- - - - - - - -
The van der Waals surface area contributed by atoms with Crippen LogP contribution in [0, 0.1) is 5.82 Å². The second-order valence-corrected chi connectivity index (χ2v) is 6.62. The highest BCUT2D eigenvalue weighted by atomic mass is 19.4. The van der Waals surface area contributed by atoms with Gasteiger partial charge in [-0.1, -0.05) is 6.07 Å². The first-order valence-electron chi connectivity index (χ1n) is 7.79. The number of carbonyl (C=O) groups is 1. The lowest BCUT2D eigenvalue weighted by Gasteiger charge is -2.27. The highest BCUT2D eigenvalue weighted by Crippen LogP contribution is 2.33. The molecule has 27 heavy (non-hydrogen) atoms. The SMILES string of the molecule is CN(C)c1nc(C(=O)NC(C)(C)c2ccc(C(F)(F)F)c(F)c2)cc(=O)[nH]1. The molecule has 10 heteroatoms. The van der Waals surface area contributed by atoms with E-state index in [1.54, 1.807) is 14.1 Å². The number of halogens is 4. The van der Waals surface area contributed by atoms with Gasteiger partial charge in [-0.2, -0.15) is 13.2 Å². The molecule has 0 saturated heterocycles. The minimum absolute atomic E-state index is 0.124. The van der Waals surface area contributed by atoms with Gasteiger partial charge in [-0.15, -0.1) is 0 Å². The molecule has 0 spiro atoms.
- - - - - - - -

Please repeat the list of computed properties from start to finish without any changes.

The van der Waals surface area contributed by atoms with Crippen LogP contribution in [0, 0.1) is 5.82 Å². The second-order valence-corrected chi connectivity index (χ2v) is 6.62. The highest BCUT2D eigenvalue weighted by atomic mass is 19.4. The van der Waals surface area contributed by atoms with Gasteiger partial charge in [-0.1, -0.05) is 6.07 Å². The first-order valence-electron chi connectivity index (χ1n) is 7.79. The number of carbonyl (C=O) groups is 1. The lowest BCUT2D eigenvalue weighted by Gasteiger charge is -2.27. The highest BCUT2D eigenvalue weighted by Crippen LogP contribution is 2.33. The molecule has 27 heavy (non-hydrogen) atoms. The SMILES string of the molecule is CN(C)c1nc(C(=O)NC(C)(C)c2ccc(C(F)(F)F)c(F)c2)cc(=O)[nH]1. The molecule has 10 heteroatoms. The van der Waals surface area contributed by atoms with E-state index in [1.54, 1.807) is 14.1 Å². The number of halogens is 4. The van der Waals surface area contributed by atoms with Gasteiger partial charge in [-0.2, -0.15) is 13.2 Å². The molecule has 0 saturated heterocycles. The minimum absolute atomic E-state index is 0.124. The van der Waals surface area contributed by atoms with Gasteiger partial charge in [-0.15, -0.1) is 0 Å². The molecule has 0 spiro atoms.